Another example highlighting the strength of solid wood is an amazing café projecting out 12 metres over a river. This can be seen at


Another example highlighting the versatility of solid wood building was a whole Olympic village built for the winter Olympics in Italy. Each unit was assembled and fitted out in a factory and then dropped into place by a crane. After the Olympics, each unit was then picked and moved elsewhere.

Who benefits from Solid Wood Building?


Those living in Solid Wood houses – They are fortunate enough to have a warm, healthy home.  Living in a healthy house means less doctors visits and less sick days. Solid wood houses are virtually indestructible and if rising sea levels caused by climate change threatens their home in 100 years it can be picked up and moved to higher ground.


The NZ Government and taxpayer – Each house built with solid wood rather than steel, concrete or brick saves many tonnes of CO2 emissions. This reduces the Govt’s and taxpayers’ Kyoto liability. Reduced health costs will be an even greater saving when solid wood is used instead of painted plaster.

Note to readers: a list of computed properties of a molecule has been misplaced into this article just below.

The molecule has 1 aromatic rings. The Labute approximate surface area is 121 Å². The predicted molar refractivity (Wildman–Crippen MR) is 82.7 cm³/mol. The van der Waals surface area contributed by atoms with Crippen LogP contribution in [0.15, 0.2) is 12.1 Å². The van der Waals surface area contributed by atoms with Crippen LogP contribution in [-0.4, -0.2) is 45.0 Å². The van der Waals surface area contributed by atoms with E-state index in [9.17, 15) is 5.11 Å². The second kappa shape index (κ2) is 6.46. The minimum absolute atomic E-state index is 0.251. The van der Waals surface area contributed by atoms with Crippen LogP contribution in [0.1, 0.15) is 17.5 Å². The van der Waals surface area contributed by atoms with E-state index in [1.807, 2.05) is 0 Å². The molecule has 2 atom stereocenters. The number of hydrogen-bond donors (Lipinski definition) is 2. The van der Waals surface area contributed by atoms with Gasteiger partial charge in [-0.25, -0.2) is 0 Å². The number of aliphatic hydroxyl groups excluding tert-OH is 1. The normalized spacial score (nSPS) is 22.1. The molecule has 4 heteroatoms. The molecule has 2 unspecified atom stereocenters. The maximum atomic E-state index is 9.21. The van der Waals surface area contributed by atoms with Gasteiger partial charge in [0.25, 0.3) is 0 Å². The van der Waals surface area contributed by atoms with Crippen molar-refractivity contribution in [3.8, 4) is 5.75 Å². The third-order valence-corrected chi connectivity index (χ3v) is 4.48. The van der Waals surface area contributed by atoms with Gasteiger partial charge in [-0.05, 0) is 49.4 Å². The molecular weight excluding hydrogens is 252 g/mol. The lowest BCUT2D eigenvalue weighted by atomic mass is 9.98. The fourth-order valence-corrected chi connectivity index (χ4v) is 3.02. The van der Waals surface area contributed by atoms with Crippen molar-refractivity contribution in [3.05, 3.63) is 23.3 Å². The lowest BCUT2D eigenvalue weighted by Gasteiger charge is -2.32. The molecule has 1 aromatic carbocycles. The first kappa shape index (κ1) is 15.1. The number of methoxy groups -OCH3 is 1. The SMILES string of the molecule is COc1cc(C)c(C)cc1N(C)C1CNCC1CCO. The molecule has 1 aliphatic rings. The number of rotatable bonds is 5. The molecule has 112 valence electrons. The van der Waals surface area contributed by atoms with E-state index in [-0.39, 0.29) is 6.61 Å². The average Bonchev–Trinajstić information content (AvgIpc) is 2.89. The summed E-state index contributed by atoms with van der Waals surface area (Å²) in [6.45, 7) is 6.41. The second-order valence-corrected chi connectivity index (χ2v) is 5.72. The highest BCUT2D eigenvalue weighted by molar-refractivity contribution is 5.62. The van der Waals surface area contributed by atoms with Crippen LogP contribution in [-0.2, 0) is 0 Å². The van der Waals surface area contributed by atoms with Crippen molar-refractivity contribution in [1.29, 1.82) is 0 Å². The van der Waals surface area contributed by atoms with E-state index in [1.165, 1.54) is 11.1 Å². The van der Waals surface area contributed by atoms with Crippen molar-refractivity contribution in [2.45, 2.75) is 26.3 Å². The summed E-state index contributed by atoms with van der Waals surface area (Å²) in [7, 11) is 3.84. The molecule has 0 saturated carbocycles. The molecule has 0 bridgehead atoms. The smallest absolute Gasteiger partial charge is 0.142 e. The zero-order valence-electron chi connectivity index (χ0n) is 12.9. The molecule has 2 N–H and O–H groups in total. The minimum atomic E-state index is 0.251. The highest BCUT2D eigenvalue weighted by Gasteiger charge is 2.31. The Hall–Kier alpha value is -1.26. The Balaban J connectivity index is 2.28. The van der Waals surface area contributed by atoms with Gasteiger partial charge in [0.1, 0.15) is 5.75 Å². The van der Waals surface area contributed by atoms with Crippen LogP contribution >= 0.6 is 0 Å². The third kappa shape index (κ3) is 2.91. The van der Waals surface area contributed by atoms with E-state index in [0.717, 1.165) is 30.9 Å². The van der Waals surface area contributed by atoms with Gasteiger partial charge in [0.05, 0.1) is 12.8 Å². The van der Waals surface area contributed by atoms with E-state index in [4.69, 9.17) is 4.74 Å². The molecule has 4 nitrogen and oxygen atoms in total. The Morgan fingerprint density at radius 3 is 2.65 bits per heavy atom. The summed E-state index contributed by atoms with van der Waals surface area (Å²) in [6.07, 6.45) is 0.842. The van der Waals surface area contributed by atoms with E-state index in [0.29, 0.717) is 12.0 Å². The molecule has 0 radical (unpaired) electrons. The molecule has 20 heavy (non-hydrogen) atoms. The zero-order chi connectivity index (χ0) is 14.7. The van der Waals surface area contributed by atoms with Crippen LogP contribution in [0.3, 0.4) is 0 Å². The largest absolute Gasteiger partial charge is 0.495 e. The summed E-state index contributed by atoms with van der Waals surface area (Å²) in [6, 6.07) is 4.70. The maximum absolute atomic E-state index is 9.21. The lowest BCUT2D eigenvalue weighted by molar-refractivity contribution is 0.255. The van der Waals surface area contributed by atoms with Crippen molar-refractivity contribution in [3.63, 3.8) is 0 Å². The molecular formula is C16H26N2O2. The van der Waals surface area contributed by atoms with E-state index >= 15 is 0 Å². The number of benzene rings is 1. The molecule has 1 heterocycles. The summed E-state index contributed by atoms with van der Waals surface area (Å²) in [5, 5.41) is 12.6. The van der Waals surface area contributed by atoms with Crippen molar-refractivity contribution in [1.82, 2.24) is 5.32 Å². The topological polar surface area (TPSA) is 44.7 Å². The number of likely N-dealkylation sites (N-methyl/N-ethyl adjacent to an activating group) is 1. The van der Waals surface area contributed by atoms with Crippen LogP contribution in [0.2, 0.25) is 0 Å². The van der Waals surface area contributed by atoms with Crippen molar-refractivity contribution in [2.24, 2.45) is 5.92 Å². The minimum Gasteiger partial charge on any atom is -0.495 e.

Farmers, foresters, sawmillers and manufacturers – Solid wood buildings use several times as much wood as a timber frame building, as well as much less other building materials. This leads to more demand for more forests, processing and manufacturing.


Everyone Benefits – Everyone benefits when sustainably grown materials, which need little processing energy, are used instead of materials which make heavy use of the earth’s limited resources. Wood is the world’s only renewable building material so using more wood and less other materials will help save the planet.


The NZ SolidWood Group – Leading edge science around the development and performance of solid wood building has been driven in New Zealand by the SolidWood Group, a group of visionary companies seeking to bring to the users of buildings and homes the healthiest living environment possible. For more information on these companies go to